Larry Andersen famously brought us Jeff Bagwell, but that’s not exactly where the story ends.
Larry Andersen played during a glorious era of Astros baseball, back in the mid-80s, when yucking it up in the clubhouse occurred as frequently as winning on the field. In 1986, the Astros had plenty of both.
Andersen was a fan favorite in Houston during the time he played here, both for his tenacity on the mound and for his fun-loving and boisterous personality that allowed him to say just about anything without the worry of embarrassing himself later.
That’s why it’s always fun when the Phillies are town, because 10 times out of 10, you’ll see Andersen, now a long-time broadcaster with Philadelphia, hanging around the Astros’ clubhouse, where he still has plenty of friends among the support staff in there.
We all know by now the famous connection Andersen has to Jeff Bagwell — the two were swapped at the trade deadline in 1990, with Andersen going to the Red Sox and Bagwell, a little-known Minor League third baseman, going to the Astros.
That one worked out pretty well for the Astros, obviously, which only adds to the popularity of the former relief pitcher. But did you know Andersen is also responsible for the presence of another extremely popular figure in the Astros family?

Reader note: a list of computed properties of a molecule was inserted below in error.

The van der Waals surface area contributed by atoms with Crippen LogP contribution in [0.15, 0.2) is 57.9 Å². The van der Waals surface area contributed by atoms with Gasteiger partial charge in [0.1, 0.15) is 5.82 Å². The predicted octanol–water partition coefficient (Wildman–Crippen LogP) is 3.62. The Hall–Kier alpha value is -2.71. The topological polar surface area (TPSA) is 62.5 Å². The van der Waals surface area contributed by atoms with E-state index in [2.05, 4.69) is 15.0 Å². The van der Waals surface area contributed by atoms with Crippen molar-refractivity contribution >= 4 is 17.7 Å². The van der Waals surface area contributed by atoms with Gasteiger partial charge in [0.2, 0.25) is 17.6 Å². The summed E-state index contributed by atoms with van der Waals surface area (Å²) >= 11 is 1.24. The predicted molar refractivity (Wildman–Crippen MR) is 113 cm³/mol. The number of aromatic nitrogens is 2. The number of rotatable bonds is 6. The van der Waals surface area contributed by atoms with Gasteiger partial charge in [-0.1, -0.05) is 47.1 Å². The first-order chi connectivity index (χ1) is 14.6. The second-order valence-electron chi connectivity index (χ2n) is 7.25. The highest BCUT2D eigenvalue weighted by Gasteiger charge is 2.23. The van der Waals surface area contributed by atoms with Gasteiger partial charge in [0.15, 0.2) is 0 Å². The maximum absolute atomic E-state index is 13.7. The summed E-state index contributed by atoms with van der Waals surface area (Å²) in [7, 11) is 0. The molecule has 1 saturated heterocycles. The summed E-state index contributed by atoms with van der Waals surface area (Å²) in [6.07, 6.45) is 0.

Way, way back in the stone age of 1996, Larry Dierker was hired as the Astros manager, which opened a spot in the broadcast booth. Jim Deshaies, who had retired a little over a year earlier, called Dierker simply to offer his congratulations. Dierker, who was being bombarded with phone calls from former teammates and colleagues wanting to be considered for his Major League coaching staff, half-jokingly said to J.D., “What should I mark you down for?”
Deshaies laughed and assured Dierker the phone call was of a congratulatory nature and nothing else. But Dierker said, “You know, I think you might be a good candidate for the broadcasting job.”
J.D. was lukewarm on the idea but later did have discussions with the Astros about the possibility. The talks basically went nowhere, mainly because the Astros were courting other former players for the job — including Larry Andersen.
Andersen flew to Houston, interviewed with Drayton McLane and his top executives and was ultimately offered the job. But Andersen also had an opportunity to be the pitching coach for the Phillies’ Triple-A club, and he chose to take that position instead.
Long story longer, the Astros circled back with Deshaies and eventually, J.D. got the broadcasting gig. Directly or indirectly, however you choose to view it, we have Andersen to thank for two of the Astros’ best-ever: Bagwell and Deshaies.
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